- The 10% Solution
The first financial book I read was called the Wealthy Barber. It was the story of a small town barber and how he became financially independent. He had a simple formula that I always thought was clever. The rule is to take the first 10% of your income, regardless of what that income is, and put that 10% away and invest for long term in a general stock and bond index fund (google index funds). Essentially you need to adjust your lifestyle to live on 90% of what you make. For adults in their 20’s the biggest items are: shelter, food, car, entertainment. If you adjust each of these elements slightly then you can achieve this. Maybe take the subway rather than Uber and go out for lunch once a week rather than three times. This approach and discipline will allow for the compounding effect of your investments over a time horizon of 30 years until you are in your 50’s (which will come sooner than you think….). For example, if you can save $200 a month starting in your 20’s and each year as you make more money increase this by 10% you will have about $1M at 55. Working after 55 is hard for a number of reasons including health and energy levels. Also, it is a great time to enjoy the results of you hard work. Many of us can find where we spend $100 or $200 on things we don’t really need. If this is too much then start with 10% of whatever you do make and work with that.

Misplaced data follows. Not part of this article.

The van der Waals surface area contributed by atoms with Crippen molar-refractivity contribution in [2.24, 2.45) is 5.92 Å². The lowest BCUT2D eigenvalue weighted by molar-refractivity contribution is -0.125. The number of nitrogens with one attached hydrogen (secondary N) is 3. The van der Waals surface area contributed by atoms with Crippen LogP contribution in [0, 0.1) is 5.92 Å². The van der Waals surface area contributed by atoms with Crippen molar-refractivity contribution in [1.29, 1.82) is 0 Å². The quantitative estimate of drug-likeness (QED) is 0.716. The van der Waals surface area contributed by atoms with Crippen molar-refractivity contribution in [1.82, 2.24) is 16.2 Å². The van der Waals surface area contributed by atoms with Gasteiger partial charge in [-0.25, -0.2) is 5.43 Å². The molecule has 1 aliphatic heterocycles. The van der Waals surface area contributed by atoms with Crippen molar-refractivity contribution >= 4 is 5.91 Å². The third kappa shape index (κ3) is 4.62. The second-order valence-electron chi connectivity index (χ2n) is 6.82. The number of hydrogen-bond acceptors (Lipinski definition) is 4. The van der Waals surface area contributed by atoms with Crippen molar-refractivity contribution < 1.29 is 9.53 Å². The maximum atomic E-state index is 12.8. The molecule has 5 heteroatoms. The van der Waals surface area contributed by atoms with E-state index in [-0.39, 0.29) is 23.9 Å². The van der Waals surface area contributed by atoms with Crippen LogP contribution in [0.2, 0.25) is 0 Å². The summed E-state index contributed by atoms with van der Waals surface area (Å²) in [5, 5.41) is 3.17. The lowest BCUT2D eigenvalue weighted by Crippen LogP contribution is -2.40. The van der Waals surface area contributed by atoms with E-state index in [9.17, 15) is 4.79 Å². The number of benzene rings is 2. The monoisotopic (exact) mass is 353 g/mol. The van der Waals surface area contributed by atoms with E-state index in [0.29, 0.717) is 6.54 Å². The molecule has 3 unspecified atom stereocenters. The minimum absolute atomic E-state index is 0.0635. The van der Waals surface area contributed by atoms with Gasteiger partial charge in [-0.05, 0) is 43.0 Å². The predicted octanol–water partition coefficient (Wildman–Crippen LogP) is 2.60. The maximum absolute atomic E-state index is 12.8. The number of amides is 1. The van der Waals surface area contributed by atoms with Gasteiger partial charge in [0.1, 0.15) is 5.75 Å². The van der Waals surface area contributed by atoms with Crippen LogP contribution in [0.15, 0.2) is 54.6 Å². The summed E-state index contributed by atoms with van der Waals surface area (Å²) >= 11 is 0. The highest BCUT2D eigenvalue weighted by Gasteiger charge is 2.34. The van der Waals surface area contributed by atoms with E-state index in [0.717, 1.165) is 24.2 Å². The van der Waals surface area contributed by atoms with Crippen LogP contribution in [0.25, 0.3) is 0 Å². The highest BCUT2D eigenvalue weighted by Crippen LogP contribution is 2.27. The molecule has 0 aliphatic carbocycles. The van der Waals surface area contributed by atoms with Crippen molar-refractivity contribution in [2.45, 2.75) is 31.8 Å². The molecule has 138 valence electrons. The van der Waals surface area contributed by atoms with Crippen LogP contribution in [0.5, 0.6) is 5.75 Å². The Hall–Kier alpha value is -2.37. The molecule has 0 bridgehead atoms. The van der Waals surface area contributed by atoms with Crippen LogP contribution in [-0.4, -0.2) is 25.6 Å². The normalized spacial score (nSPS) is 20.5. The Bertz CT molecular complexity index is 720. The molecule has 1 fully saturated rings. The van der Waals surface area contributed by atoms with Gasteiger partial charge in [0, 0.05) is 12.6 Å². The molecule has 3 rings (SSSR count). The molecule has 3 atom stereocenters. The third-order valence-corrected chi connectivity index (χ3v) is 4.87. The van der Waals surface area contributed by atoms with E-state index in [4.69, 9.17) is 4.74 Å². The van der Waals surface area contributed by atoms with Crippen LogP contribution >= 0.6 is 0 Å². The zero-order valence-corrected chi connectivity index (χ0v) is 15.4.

- Life is a Marathon Not a Sprint
In my 20’s I tried to take a few shortcuts and they mostly blew up. I remember getting a “can’t miss” stock investment tip from a guy who knew someone. The stock crashed shortly thereafter, and I learned a valuable lesson. There are no shortcuts. Put in the time, do the work. I find it interesting how some people describe a person that is successful and refer to their “luck”. There is no question that luck can play a role in business and financial success. Anyone who bought Apple Stock or Amazon Stock 10 years ago is very fortunate today. I have always found that those hardworking people that put in the time seem to always be “luckier” than those who didn’t.
- Real Estate
If you know you will be staying in a place for at least 5 years then it makes sense to try and buy that property rather than paying rent. In most cities prices will go up enough after five years to provide appreciation and the added selling costs of 5% from realtors. If your plans are not to stay this length of time then best to simply rent and try to save for a bigger down payment for a home in the future.
- Failure is an Option
Don’t be afraid of failure. Most successful business people can tell stories of their many failed ventures. When you fail you learn. The time to learn the most is early in your life not in your 40’s. Take risks now and go all in. I learned more from my failures than my successes and you will too. When things are going great remember that it won’t stay that way. The same when things are bad.
Best of luck and enjoy the journey,
Faith’s Dad : )